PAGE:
Some factors insist on controlling all communications with your customers concerning your invoices. This gives the factor too much influence over how your customer ends up viewing your company. Most larger companies today are accustomed to working with factoring companies, but they don’t like to be badly treated in the process. A factor’s behavior can put at risk your hard-won relationship with your customer.

In some instances, unethical factoring companies have delayed payments to their clients, thereby causing financial strain and jeopardizing the company. In another instance, a factoring company even tried to gain ownership of its client’s business through unsavory business practices.

Factoring Pitfall #3 – Agreeing to factor all invoices

Some factoring companies insist that all accounts be factored as a way to generate extra fees, or that all of your accounts be run through them even if they are not factored.

By acceding to this, you face the following possible consequences:


Delayed use of funds of up to 10 days


You place too much control over your business in the factor’s hands


You add an extra step to your collections process.

Ideally, you should work with a factoring company that offers you flexibility on which invoices you want to factor.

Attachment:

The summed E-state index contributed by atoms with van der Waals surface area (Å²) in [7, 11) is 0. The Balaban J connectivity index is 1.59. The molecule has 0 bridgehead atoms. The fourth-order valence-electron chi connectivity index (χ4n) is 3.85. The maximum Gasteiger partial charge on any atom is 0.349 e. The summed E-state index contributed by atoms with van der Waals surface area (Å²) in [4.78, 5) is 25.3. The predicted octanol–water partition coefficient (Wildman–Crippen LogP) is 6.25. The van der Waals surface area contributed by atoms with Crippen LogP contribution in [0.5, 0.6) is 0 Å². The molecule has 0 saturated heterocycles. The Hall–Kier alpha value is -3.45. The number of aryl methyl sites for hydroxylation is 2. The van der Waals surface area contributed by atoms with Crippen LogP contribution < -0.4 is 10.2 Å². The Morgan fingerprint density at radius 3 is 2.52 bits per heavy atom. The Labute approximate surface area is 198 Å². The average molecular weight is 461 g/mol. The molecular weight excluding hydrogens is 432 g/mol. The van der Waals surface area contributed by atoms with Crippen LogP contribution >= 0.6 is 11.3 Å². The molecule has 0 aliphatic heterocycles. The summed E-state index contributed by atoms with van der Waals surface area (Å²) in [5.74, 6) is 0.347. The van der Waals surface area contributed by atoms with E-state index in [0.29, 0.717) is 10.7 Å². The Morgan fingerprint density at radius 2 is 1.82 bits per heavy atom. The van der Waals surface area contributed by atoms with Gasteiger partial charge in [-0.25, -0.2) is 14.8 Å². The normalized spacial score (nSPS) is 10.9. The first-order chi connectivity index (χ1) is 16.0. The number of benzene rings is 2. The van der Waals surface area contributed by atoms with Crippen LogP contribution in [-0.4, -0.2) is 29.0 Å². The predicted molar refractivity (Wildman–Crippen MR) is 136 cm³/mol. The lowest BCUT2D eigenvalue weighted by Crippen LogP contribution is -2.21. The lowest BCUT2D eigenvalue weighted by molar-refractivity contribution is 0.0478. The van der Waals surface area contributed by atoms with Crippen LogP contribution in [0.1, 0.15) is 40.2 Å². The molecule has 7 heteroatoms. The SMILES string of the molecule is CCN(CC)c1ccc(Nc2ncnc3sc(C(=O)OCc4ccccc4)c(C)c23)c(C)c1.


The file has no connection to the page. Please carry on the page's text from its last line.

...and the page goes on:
Receivables Factoring Pitfall #4 – Paying a monthly minimum fee

Some factoring companies require that you pay them a specific monthly minimum fee, regardless of the amount you invoice to customers.

For example, if your monthly minimum amount is $50,000, and your actual factored invoices amount to, say $35,000, you would end up paying fees on $15,000 for which you receive no value. Or, if you submit no invoices during the month for factoring, you still end up paying the minimum monthly fee. This is a good deal for the factor, but not for you.

To minimize your factoring fees, do not accept an agreement with a minimum monthly fee component. Ensure that your factoring fee is calculated on the actual amount of your factored invoices.

Business Financial Factoring Pitfall #5 – Accepting excessive clearing days

Clearing days, you might say … what are they?

Essentially, clearing days are those days a bank requires to clear a check. A usual part of a factoring agreement, fees apply during a clearing period. However, clearing periods can vary, and this is what you watch for.

A usual clearing period is 3-7 days, sometimes as much as 10 days. You should avoid anything longer than 5 days.

Some factors use the clearing days period as a way to extend the factoring period into the next “per days period” so they can get more money from you.

In your agreement, seek the fewest number of clearing days, since the shorter the period, the fewer fees you pay. Further, you should seek a factor that does not charge fees on clearing days and terminates all fees the day payment is received from your customer.

Factoring Informational News Articles
Selecting an Invoice Factoring Company: Best Practices, Part I
Selecting an Invoice Factoring Company: Best Practices, Part II
Selecting an Invoice Factoring Company: Best Practices, Part III



Cash flow funding and working capital financing programs are offered to small and medium businesses in Clearwater Orlando Miami Ft. Lauderdale Tampa and St. Petersburg Florida